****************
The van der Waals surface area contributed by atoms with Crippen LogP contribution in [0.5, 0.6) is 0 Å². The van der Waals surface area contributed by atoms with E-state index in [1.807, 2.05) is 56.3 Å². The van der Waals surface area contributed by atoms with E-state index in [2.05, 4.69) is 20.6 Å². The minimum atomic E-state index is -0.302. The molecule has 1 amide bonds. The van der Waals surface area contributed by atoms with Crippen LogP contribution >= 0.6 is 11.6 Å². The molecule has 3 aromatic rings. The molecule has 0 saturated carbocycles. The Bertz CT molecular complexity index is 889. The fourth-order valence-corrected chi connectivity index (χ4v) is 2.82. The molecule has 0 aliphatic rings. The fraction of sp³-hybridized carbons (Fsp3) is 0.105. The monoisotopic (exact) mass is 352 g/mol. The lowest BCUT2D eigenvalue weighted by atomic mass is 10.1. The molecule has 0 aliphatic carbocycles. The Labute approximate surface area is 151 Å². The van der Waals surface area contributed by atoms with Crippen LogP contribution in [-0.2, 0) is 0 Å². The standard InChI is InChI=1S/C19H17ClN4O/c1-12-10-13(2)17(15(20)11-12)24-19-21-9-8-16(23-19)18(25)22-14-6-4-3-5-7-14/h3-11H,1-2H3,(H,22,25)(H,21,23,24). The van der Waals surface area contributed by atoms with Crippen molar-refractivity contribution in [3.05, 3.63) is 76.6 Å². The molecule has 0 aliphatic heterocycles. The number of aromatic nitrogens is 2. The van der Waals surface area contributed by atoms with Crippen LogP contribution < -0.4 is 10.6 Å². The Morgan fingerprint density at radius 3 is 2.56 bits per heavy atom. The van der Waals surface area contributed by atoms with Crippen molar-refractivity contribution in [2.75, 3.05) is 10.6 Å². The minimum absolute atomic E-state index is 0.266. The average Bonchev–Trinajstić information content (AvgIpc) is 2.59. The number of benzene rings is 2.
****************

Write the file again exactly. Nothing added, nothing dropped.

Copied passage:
The van der Waals surface area contributed by atoms with Crippen LogP contribution in [0.5, 0.6) is 0 Å². The van der Waals surface area contributed by atoms with E-state index in [1.807, 2.05) is 56.3 Å². The van der Waals surface area contributed by atoms with E-state index in [2.05, 4.69) is 20.6 Å². The minimum atomic E-state index is -0.302. The molecule has 1 amide bonds. The van der Waals surface area contributed by atoms with Crippen LogP contribution >= 0.6 is 11.6 Å². The molecule has 3 aromatic rings. The molecule has 0 saturated carbocycles. The Bertz CT molecular complexity index is 889. The fourth-order valence-corrected chi connectivity index (χ4v) is 2.82. The molecule has 0 aliphatic rings. The fraction of sp³-hybridized carbons (Fsp3) is 0.105. The monoisotopic (exact) mass is 352 g/mol. The lowest BCUT2D eigenvalue weighted by atomic mass is 10.1. The molecule has 0 aliphatic carbocycles. The Labute approximate surface area is 151 Å². The van der Waals surface area contributed by atoms with Crippen LogP contribution in [-0.2, 0) is 0 Å². The standard InChI is InChI=1S/C19H17ClN4O/c1-12-10-13(2)17(15(20)11-12)24-19-21-9-8-16(23-19)18(25)22-14-6-4-3-5-7-14/h3-11H,1-2H3,(H,22,25)(H,21,23,24). The van der Waals surface area contributed by atoms with Crippen molar-refractivity contribution in [3.05, 3.63) is 76.6 Å². The molecule has 0 aliphatic heterocycles. The number of aromatic nitrogens is 2. The van der Waals surface area contributed by atoms with Crippen LogP contribution < -0.4 is 10.6 Å². The Morgan fingerprint density at radius 3 is 2.56 bits per heavy atom. The van der Waals surface area contributed by atoms with Crippen molar-refractivity contribution in [2.75, 3.05) is 10.6 Å². The minimum absolute atomic E-state index is 0.266. The average Bonchev–Trinajstić information content (AvgIpc) is 2.59. The number of benzene rings is 2.